Seven Golf Tips for Sticking Your Irons

Iron play is all about accuracy. Unfortunately, many weekend golfers with high golf handicaps focus on minute details in their swings. Often, these details are irrelevant and uncontrollable. You can’t predict how a smudge of dirt on your 7-iron will affect contact. You also can’t predict how a slight breeze will affect distance if you hit the ball solidly.  So forget about these minute details. Instead, work on the things that really count. Perform these things well and the minute details won’t matter.

Concentrating on the things that really matter is a great golf tip for sticking your irons when necessary. Here are six others:

1. Listen To Your Shots

Feedback is critical when practicing, as I tell students in golf lessons. Feedback helps you make adjustments to your swing until you get it right. With irons, there are two kinds of feedback: how the shots felt and how they sounded. Thin shots and fat shots have a distinct sound. But good shots have a crisp thwack at impact. Listen for this sound when playing and practicing. The sound of your shot can give you clues as to how well you’re hitting the ball.

2. Direction Over Distance

If you’re serious about shaving strokes from your golf handicap, learn distance control with your irons. Distance control is paramount to sticking good iron shots. In golf lessons we teach students to master distance control by learning to vary the length and speed of their swings. If you do that, you’ll increase your ability to pinpoint iron shots, setting yourself up for the next shot.

3. Keep Head Low At Impact

The one thing many great tour players share is that their heads are lower at impact than when they were standing at address. Great ballstrikers go down after the ball by flexing their knees—not by bending at their hips or dropping their heads. Their knees drop down slightly and move toward the target at the same time. This leans the club forward so that the shaft is angled ahead of your forward arm, leading to a pure hit

4. Maintain Wrist Angle

Another trait great tour players share is that their hands always lead a trailing iron. This makes it possible to hit down on the ball and squash it against the ground, just like you’re taught in golf instruction sessions. To do this, you need to maintain the semi-cocked position with your right wrist (left wrist for left-handers) through impact, with the right palm facing down. Bad ballstrikers have their wrist facing up at impact. More often than not, bad ballstrikers try to flip the right wrist so that the clubhead scoops and passes their hands. This leads to mis-hits almost every time.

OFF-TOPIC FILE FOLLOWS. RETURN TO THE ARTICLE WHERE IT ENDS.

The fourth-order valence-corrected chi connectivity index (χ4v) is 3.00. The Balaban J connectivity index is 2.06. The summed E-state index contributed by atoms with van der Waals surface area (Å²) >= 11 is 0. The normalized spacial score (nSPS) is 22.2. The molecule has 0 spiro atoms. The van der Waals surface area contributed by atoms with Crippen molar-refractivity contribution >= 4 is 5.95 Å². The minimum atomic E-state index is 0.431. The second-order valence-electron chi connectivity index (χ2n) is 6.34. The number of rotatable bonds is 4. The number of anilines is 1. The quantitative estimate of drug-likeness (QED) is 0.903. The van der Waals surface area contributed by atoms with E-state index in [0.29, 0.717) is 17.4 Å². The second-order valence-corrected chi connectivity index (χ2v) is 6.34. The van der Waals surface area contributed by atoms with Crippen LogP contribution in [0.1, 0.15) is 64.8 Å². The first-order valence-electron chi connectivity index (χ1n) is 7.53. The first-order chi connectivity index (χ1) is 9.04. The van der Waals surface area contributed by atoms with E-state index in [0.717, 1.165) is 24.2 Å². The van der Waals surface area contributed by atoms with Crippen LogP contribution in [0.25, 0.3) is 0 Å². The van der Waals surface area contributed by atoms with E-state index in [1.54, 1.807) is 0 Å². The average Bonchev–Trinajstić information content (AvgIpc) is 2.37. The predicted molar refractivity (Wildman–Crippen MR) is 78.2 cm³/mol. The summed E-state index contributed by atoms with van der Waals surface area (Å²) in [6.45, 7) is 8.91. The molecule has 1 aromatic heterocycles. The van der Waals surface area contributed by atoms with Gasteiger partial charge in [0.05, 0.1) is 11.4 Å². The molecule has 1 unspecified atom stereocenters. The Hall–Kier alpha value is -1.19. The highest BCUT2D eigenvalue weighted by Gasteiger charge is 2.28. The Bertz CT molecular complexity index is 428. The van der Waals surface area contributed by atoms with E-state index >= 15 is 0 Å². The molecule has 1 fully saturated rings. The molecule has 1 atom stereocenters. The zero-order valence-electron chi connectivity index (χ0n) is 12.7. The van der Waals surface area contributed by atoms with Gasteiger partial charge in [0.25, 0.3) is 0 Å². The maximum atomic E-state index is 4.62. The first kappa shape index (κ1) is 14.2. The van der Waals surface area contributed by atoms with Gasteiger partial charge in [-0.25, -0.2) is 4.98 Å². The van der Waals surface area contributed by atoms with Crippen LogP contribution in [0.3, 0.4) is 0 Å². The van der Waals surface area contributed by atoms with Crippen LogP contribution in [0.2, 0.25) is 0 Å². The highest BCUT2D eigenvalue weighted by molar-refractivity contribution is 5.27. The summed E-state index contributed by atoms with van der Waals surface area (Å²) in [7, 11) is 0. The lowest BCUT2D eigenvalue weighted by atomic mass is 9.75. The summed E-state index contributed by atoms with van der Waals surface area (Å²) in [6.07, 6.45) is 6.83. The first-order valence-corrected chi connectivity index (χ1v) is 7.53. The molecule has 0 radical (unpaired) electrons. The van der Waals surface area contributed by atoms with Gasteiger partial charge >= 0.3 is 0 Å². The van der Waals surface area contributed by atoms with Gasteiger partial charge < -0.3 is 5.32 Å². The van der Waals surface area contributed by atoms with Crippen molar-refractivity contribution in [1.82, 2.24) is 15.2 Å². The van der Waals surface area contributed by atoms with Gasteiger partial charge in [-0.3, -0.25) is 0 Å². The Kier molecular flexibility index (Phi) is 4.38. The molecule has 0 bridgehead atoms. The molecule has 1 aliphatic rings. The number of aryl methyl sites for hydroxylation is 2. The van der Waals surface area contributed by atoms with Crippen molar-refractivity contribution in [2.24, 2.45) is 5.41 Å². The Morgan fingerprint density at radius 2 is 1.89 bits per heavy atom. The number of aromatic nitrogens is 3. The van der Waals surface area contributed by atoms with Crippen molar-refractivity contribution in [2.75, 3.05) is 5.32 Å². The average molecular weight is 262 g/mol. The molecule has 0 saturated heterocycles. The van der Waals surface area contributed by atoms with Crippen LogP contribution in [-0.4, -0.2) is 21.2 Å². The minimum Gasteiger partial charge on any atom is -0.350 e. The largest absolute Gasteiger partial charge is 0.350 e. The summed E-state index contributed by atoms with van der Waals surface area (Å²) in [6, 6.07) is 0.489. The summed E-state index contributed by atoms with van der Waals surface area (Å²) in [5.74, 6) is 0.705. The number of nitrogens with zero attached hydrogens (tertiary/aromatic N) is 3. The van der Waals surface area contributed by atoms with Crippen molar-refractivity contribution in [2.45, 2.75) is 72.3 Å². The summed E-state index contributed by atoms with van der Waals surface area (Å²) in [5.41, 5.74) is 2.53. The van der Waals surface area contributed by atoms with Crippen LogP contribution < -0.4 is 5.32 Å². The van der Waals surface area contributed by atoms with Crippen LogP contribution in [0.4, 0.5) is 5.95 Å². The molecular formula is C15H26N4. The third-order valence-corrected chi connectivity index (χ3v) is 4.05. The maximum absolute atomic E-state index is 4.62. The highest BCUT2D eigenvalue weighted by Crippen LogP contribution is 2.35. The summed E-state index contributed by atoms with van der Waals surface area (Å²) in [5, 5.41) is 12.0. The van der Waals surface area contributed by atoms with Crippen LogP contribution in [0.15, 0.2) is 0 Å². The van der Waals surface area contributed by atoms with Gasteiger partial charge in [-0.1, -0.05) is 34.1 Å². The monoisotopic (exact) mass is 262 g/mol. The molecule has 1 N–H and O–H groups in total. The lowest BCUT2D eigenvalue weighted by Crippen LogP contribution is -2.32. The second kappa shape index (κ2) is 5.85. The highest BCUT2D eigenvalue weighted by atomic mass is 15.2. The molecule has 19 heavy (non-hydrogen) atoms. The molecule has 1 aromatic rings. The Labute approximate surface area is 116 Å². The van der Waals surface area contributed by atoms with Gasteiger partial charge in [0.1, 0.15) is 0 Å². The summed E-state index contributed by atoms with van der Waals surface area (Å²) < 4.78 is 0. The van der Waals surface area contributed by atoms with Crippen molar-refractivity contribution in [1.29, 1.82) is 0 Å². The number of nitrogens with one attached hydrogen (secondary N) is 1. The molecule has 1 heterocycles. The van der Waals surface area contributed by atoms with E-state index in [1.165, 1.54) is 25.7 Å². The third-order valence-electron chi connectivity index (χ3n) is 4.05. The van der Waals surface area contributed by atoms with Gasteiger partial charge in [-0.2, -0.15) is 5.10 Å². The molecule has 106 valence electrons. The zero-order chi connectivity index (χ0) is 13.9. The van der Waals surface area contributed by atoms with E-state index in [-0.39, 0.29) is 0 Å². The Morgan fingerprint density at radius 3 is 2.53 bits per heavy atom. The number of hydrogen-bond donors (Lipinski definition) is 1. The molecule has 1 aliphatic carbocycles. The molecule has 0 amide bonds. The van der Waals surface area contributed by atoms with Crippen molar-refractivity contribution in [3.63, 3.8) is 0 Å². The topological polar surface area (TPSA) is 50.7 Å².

5. Capture The Moment of Impact

If you ever get a chance to see video of Johnny Miller, the great PGA pro, swinging, you’ll notice that he’s still staring at the ground after impact. In his words, he’s trying to “freeze frame” that fraction of a second when the clubhead meets the ball. His goal is to actually “see” the moment of impact—something many people say is impossible. Nevertheless, keeping his head down like that helps him square the club at impact and helps produce good crisp contact.

6. Slow Down Your Swing

Speed kills when hitting irons. It’s a common swing fault you see in golf lessons—players trying to swing their irons faster to generate more distance. Reining in your swing speed is the key to accuracy. Instead, swinging the club at about 75 percent of your top swing speed. This provides better balance and rhythm. It also helps improve your mechanics and enables you to hit the sweet spot more often. You also don’t need a lot of speed to put backspin on your ball. Pure backspin is the result of good contact more than anything else.

Sticking your irons is all about distance control. Work on executing the golf tips explained above and you’ll find yourself sticking your irons more and more. Sharpening distance control is one key to chopping strokes off your golf handicap. So if you’re determined to lower your handicap this year, learn to hit your irons accurately.

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Author: Jack

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